Financial Pathway Advisors, LLC
James Kinney is the founder and owner of Financial Pathway Advisors of Bridgewater New Jersey. Financial Pathways also has offices in Flanders and Cranbury New Jersey.
Jim is a Certified Financial Planner and a NAPFA registered fee only financial advisor. Fee only advisors are committed to maintaining a compensation model that eliminates the potential conflicts of interest which may result when parties other than the client are paying for advice. Fee only advisors are not permitted to accept commissions, referral payments, or any other form of compensation from investment firms, insurance companies, or other professionals.
Jim is a strong believer in the power of financial planning, when done with the clients’ best interests in mind, to improve lives, reduce stress, and achieve goals. Both Jim and Luba have analytical backgrounds (both have spent time working in IT, as well as business and finance), which are demonstrated in the care and attention they pay to even the smallest detail in their clients’ financial plans.
In addition to retirement planning and investing, Jim has specialized training in planning for college, while his partner, Luba, is a Certified Divorce Financial Planning Specialist.
Jim believes that investment risk management should be at the core of every financial plan. Again, his analytical approach is on display as the firm carefully creates, for each client, portfolios that are optimally diversified to balance investment risk vs. the need for positive returns. There are no cookie cutter investment solutions at Financial Pathways. Each client’s investment recommendations are unique and based on his or her carefully considered financial plan.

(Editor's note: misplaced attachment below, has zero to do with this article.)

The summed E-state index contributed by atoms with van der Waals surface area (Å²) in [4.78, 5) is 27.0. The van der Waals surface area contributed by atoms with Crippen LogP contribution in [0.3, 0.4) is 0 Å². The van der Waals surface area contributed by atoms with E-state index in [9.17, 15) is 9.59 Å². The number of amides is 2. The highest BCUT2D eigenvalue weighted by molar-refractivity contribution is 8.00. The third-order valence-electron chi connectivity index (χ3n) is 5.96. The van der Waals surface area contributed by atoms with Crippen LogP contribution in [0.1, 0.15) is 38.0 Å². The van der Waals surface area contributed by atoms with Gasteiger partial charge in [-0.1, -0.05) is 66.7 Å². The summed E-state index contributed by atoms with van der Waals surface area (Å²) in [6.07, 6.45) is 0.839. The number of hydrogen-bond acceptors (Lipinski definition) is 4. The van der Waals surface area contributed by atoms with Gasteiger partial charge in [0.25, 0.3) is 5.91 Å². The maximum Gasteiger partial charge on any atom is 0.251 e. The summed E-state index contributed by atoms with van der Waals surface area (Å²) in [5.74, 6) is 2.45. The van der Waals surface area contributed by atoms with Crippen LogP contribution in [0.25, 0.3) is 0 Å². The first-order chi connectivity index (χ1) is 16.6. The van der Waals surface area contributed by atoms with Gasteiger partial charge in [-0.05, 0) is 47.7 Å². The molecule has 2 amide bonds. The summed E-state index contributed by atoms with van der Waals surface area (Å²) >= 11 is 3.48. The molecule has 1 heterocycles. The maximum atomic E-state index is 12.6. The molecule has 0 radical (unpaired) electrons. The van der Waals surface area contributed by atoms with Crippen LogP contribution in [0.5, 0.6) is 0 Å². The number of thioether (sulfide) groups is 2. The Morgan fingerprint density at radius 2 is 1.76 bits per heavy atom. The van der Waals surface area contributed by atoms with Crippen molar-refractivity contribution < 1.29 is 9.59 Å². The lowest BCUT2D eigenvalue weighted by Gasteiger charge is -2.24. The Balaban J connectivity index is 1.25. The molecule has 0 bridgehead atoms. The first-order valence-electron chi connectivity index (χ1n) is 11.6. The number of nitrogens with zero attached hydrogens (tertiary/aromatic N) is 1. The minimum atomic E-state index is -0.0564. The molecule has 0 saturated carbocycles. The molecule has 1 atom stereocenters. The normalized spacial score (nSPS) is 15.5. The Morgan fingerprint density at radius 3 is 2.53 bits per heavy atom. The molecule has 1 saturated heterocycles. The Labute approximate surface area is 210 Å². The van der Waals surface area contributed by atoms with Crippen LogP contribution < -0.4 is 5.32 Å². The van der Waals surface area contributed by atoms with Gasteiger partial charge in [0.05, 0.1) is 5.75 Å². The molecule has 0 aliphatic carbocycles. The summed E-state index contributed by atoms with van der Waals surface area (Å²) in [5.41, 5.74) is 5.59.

Jim lives in Hillsborough New Jersey with his wife Laura. They have four adult and college age children. Jim earned his bachelors degree in Business Administration from Drexel University in 1984, his MBA from Fairleigh Dickinson University in 1990. Prior to beginning his current career, Jim had been a successful entrepreneur, founding and growing a successful international manufacturing and data management company from 1990 to 2003. He started his financial planning career in 2004, founded Financial Pathways in 2007, and earned his CFP® certification in 2008. Luba Globerman joined his practice in 2009. Jim is a member of the Financial Planning Association (FPA) as well as the National Association of Personal Financial Advisors (NAPFA). He has been an active adult leader in the Boy Scouts of America for 18 years, and enjoys camping, hiking, fishing, running and the outdoors.
BS, Business Administration, Drexel University
MBA, Fairleigh Dickenson University
Financial Pathway Advisors is a Registered Investment Advisor in the State of New Jersey. Advisory services are offered only to residents of the State of New Jersey, except as permitted by applicable state and federal securities regulations.
Wow, you are a personal finance rock star! 1) if you don't yet own a home, strive to accumulate downpayment for that purpose in relatively safe place. 2) accumulate assets into taxable investment account, preferrably using low cost mutual funds such as those available at Vanguard, Fidelity, or T.Rowe Price. Based on your age and financial status alone I would say you can invest aggressively - but I would caution if you do, then just invest and leave it be, don't worry about the inevitable ups and downs in the market.